It’s 10:04, and her appointment was supposed to start almost 20 minutes ago.
You were hoping she was just running late, but when your counselor tried to give her a call…. Straight to voicemail.
This doesn’t make sense. Her notes say, “Patient sounds pretty excited.” Not sure exactly what that means, but it definitely sounds positive.
On top of that, one of your schedulers called yesterday to confirm. Plus, she has the auto-text confirmation that goes out from your reminder software.
Even with all that effort….
The money spent to generate the lead… The time spent to confirm the appointment…. It happened.
You were NO-SHOWED.
Gosh, I hate no-shows. And I know I’m not alone.
You work so hard to generate leads and get potential patients interested in your services. Many of the folks who call or send in their info actually WILL book an appointment or free consultation.
But then it comes to getting these same folks to show up to their appointments, and there’s always drop-off.
Even if you have a great follow-up plan, even if you speak directly to the person the day before her consult, you still end up with costly no-shows.
We pretend that people forget their appointments.
But how is that possible?
You call patients before their appointments. You send emails.
You even have software for the sole purpose of sending reminder messages.
My point is this: people don’t forget their appointments. So what happens?
Jane Doe skips her appointment because it’s not a priority. Simple as that.
“Something else came up…”
“I was running behind and couldn’t make it…”
“Must have slipped my mind…”
Whatever the excuse, the REAL reason… is lack of priority.
So how can you solve it?
Get ’Em Excited!
We prioritize things we’re excited about:
My son’s first soccer game.
A big client meeting.
Date night Friday with my wife.
I’m excited about these events. Inherently, that makes them priorities.
Excitement grows as Jane nears her appointment with you, but another “energy” is working against you:
It’s the contrasting force of uncertainty.
She’s excited after scheduling, but immediately regret starts to set in. This is a kind of ‘buyer’s remorse’ that’s rooted in ambiguity and uncertainty.
“I don’t know what to expect…”
“What if it’s more expensive than I think it is?”
“Can I trust these people?”
Thoughts and feelings and emotions come pouring in and creating resistance.
Hence the reason we encourage you to get new leads to come in as soon as possible, same day even. Otherwise they’ll talk themselves right out of the consultation.
And that’s what you see happen with no-shows.
You spend all this time making sure they “remember” when that’s not even the problem.
In fact, too many reminders without adding value may actually create more no-shows than it prevents.
“Stop bugging me, I know I have an appointment.”
The trick is to build positive anticipation so people get as excited about their appointments as they are about an upcoming vacation.
Here are 4 strategies for doing exactly that, centered around a concept I call “Lead Incubation.”
Lead Incubation — Priming the Pump for Kept Appointments
Merriam-Webster defines the term “incubation” as “to keep (something) in the proper conditions for development.”
I’ve dubbed this concept “lead incubation” since that’s exactly what you must do with people who schedule appointments with you.
You will end up delivering so much value and creating such excitement and momentum that it will compel your lead to keep the appointment she set in the first place.
Here we go.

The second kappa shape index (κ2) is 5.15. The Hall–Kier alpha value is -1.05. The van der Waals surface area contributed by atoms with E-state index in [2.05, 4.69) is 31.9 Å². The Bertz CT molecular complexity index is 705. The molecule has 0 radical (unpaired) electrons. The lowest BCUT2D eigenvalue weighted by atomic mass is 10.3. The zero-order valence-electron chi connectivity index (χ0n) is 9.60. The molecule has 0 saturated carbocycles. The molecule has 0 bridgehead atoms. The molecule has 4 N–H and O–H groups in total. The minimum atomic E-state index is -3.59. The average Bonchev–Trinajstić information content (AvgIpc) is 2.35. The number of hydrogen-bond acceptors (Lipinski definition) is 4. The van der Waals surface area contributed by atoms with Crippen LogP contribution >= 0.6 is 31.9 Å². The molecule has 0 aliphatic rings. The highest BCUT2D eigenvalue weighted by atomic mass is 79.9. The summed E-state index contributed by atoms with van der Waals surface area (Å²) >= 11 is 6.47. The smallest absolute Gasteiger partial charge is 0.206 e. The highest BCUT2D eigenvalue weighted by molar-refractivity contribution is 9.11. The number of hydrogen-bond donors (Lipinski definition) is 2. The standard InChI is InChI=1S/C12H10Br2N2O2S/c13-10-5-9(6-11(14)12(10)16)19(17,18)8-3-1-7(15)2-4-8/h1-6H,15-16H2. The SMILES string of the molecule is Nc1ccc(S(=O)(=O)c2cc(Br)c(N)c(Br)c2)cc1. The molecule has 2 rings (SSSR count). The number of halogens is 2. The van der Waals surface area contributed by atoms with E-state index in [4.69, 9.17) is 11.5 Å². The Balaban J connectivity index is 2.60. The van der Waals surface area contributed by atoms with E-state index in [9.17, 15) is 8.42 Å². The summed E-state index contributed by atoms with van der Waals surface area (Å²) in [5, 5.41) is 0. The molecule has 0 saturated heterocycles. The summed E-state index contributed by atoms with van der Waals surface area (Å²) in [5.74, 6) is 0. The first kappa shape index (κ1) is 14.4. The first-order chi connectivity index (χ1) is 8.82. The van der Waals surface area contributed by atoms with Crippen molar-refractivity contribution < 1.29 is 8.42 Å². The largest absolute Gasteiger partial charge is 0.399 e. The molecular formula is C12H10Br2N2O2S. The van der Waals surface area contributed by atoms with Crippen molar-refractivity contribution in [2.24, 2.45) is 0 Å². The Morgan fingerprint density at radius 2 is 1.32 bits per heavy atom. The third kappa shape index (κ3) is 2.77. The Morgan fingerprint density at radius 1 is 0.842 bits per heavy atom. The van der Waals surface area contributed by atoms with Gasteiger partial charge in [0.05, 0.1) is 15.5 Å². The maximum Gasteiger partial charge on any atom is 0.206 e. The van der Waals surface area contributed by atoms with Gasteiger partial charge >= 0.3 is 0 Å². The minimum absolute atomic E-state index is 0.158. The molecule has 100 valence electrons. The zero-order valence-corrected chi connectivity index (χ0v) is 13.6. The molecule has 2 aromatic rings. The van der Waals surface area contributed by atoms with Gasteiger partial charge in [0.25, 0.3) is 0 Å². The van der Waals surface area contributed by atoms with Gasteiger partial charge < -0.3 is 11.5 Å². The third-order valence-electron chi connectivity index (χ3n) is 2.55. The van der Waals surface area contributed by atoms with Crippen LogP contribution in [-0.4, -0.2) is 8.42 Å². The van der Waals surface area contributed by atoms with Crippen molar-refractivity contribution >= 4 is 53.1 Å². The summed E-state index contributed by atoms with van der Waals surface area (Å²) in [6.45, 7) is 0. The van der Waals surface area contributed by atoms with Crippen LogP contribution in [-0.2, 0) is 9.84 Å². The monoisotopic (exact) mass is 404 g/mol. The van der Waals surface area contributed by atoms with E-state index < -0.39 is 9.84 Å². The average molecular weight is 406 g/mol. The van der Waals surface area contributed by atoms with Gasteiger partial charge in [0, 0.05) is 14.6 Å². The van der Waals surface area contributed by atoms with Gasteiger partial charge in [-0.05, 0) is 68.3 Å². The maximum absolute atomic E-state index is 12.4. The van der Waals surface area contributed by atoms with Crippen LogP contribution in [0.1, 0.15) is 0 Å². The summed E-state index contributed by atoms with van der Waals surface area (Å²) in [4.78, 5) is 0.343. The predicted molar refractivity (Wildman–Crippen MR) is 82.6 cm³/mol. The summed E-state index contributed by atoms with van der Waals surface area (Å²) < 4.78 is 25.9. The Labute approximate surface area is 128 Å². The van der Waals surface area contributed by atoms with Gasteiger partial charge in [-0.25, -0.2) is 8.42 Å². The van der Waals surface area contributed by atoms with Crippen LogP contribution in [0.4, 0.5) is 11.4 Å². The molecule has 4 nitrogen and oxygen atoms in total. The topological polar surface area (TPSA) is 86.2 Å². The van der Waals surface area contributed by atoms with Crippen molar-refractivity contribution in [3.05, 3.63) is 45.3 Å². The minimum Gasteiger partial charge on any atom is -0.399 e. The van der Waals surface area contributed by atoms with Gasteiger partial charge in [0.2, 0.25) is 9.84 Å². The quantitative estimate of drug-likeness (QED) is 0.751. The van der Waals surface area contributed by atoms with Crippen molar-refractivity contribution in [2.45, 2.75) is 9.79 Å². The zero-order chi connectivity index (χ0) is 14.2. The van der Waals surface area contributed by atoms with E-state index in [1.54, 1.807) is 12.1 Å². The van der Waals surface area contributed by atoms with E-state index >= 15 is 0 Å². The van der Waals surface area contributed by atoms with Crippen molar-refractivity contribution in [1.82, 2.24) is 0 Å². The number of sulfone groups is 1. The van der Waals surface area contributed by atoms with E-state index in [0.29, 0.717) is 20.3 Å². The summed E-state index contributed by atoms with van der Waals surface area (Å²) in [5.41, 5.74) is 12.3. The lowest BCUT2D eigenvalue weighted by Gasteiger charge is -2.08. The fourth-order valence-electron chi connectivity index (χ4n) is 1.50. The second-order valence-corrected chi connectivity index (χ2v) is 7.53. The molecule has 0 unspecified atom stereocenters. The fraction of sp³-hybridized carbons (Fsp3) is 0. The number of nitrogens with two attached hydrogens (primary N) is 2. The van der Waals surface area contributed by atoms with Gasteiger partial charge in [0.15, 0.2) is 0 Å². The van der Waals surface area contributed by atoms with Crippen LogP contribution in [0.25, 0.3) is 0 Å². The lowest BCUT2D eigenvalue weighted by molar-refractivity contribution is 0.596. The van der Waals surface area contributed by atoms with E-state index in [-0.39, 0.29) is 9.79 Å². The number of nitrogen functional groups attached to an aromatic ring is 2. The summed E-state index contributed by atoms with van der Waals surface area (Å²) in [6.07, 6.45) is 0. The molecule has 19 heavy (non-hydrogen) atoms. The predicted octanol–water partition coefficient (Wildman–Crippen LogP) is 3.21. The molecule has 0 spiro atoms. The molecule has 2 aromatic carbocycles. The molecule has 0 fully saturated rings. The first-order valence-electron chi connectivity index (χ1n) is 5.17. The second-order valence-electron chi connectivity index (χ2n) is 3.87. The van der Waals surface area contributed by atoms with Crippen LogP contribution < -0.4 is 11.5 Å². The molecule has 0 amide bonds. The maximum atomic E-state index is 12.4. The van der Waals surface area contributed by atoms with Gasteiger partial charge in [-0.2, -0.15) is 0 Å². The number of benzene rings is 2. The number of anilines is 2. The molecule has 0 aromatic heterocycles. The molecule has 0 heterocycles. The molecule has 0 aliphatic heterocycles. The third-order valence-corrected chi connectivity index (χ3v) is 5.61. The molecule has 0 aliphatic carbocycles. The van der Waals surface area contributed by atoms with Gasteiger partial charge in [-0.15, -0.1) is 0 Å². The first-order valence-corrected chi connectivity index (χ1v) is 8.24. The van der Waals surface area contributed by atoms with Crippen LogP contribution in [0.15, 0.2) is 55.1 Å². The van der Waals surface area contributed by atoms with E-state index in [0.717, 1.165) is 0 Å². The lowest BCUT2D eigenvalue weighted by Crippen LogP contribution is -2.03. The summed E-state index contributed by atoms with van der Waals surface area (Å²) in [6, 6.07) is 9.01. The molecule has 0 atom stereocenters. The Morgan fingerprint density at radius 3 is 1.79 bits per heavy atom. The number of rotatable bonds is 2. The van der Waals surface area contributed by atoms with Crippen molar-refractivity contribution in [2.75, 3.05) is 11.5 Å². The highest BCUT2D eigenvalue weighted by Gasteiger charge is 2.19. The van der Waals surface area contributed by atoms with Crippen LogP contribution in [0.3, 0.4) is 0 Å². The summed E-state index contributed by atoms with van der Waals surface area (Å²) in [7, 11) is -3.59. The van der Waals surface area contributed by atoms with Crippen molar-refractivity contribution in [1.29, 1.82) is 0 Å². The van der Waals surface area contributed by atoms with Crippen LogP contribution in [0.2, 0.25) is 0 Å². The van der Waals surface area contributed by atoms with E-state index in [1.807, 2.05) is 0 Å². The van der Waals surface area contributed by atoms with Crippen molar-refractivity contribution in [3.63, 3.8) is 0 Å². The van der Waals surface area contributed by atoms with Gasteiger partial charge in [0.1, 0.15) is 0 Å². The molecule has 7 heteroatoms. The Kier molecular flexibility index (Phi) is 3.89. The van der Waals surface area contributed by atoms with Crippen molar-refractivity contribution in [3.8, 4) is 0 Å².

Jane Doe visits your site, clicks around, and fills out your contact form to schedule an appointment.
Now: how do you make sure she shows up?
1. Reinforce the Decision to Schedule as Fast as Possible
I mean literally, within SECONDS.
Jane just clicked the “send” button on your contact form. She felt that little burst of dopamine we all get right after an action toward a purchase (test driving a car, looking at new houses, etc). You know the feeling.
But it’s a fleeting feeling of positivity. She quickly starts second-guessing, hoping she made the right decision.
Jane has just taken a huge step into the unknown by scheduling the appointment.
Yes, that probably sounds ridiculous to you because you do these consults every day. But to new patients, it can be a scary deal.
Jane needs someone to say, “Yes, yes! You made a great choice!”
How might you do this?
Thank her — with a video — on the thank-you page of your website.
The thank-you page of your website is where Jane (and anyone else) is sent on your website after she completes your web form. It typically says something generic and weak, “Thanks for your submission. We’ll contact you soon to confirm!”
BORING. And a total waste of valuable page.
Here’s the thing — your thank-you page is one of the most under-utilized pages on your website. It’s treated as a throw-away page, when it can actually be put to good use. So let’s do that.
Take this perfect opportunity to deliver an “attaboy” in an engaging, personalized way — through video.
I’m talking about a video of you, speaking into the camera, covering these bullets:
- Gratefulness — Thank you for choosing us.
- Excitement — We’re happy to meet you, and we’re excited to help you enjoy your life without the hassles of glasses and contacts / enjoy life with a better smile / whatever the benefit is that you are selling.
- Next Steps — One of my team members will reach out to you to confirm your appointment time and answer any preliminary questions you may have.
- Patient Advocate — You have your own patient advocate who will be available to you should you need anything!
- Thanks again — Thanks again for choosing , and we’ll see you soon!
There’s no ‘right way’ to do a thank-you video, as long as you’re hitting these points. The goal is to make it genuine, to make a personal connection with the lead.
Here’s an example I made for you. I shot it on my iPhone6+, which is great for shooting in HD and perfect for this.